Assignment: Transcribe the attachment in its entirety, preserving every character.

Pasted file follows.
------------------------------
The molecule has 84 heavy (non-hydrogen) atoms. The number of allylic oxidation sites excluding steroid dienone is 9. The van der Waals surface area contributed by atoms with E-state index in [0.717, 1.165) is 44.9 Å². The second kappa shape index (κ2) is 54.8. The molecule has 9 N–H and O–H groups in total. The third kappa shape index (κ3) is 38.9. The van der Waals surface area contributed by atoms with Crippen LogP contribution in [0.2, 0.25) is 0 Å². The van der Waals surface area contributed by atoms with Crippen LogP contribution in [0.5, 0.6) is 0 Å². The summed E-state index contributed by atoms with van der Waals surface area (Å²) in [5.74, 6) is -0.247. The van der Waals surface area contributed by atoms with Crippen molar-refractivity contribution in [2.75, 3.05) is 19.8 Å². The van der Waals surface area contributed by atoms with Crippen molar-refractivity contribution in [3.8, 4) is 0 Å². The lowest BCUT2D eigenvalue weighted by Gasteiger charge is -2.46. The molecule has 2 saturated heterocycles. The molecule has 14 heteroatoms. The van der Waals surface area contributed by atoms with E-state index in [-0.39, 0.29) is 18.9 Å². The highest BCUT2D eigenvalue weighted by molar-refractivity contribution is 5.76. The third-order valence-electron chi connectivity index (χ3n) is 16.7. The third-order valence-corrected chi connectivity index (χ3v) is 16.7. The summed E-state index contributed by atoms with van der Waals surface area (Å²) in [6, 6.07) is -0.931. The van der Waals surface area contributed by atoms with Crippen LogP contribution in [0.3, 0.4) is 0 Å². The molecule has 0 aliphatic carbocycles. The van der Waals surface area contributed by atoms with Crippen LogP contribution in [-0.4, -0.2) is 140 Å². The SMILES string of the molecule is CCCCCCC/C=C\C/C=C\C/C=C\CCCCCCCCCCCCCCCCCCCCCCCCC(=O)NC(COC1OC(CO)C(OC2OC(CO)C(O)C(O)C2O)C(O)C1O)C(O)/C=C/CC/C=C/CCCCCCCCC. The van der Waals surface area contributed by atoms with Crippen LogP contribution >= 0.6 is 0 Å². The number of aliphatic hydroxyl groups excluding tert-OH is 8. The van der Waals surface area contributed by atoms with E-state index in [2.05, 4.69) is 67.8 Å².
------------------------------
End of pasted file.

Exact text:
The molecule has 84 heavy (non-hydrogen) atoms. The number of allylic oxidation sites excluding steroid dienone is 9. The van der Waals surface area contributed by atoms with E-state index in [0.717, 1.165) is 44.9 Å². The second kappa shape index (κ2) is 54.8. The molecule has 9 N–H and O–H groups in total. The third kappa shape index (κ3) is 38.9. The van der Waals surface area contributed by atoms with Crippen LogP contribution in [0.2, 0.25) is 0 Å². The van der Waals surface area contributed by atoms with Crippen LogP contribution in [0.5, 0.6) is 0 Å². The summed E-state index contributed by atoms with van der Waals surface area (Å²) in [5.74, 6) is -0.247. The van der Waals surface area contributed by atoms with Crippen molar-refractivity contribution in [2.75, 3.05) is 19.8 Å². The van der Waals surface area contributed by atoms with Crippen molar-refractivity contribution in [3.8, 4) is 0 Å². The lowest BCUT2D eigenvalue weighted by Gasteiger charge is -2.46. The molecule has 2 saturated heterocycles. The molecule has 14 heteroatoms. The van der Waals surface area contributed by atoms with E-state index in [-0.39, 0.29) is 18.9 Å². The highest BCUT2D eigenvalue weighted by molar-refractivity contribution is 5.76. The third-order valence-electron chi connectivity index (χ3n) is 16.7. The third-order valence-corrected chi connectivity index (χ3v) is 16.7. The summed E-state index contributed by atoms with van der Waals surface area (Å²) in [6, 6.07) is -0.931. The van der Waals surface area contributed by atoms with Crippen LogP contribution in [0.3, 0.4) is 0 Å². The molecule has 0 aliphatic carbocycles. The van der Waals surface area contributed by atoms with Crippen LogP contribution in [-0.4, -0.2) is 140 Å². The SMILES string of the molecule is CCCCCCC/C=C\C/C=C\C/C=C\CCCCCCCCCCCCCCCCCCCCCCCCC(=O)NC(COC1OC(CO)C(OC2OC(CO)C(O)C(O)C2O)C(O)C1O)C(O)/C=C/CC/C=C/CCCCCCCCC. The van der Waals surface area contributed by atoms with Crippen LogP contribution >= 0.6 is 0 Å². The number of aliphatic hydroxyl groups excluding tert-OH is 8. The van der Waals surface area contributed by atoms with E-state index in [2.05, 4.69) is 67.8 Å².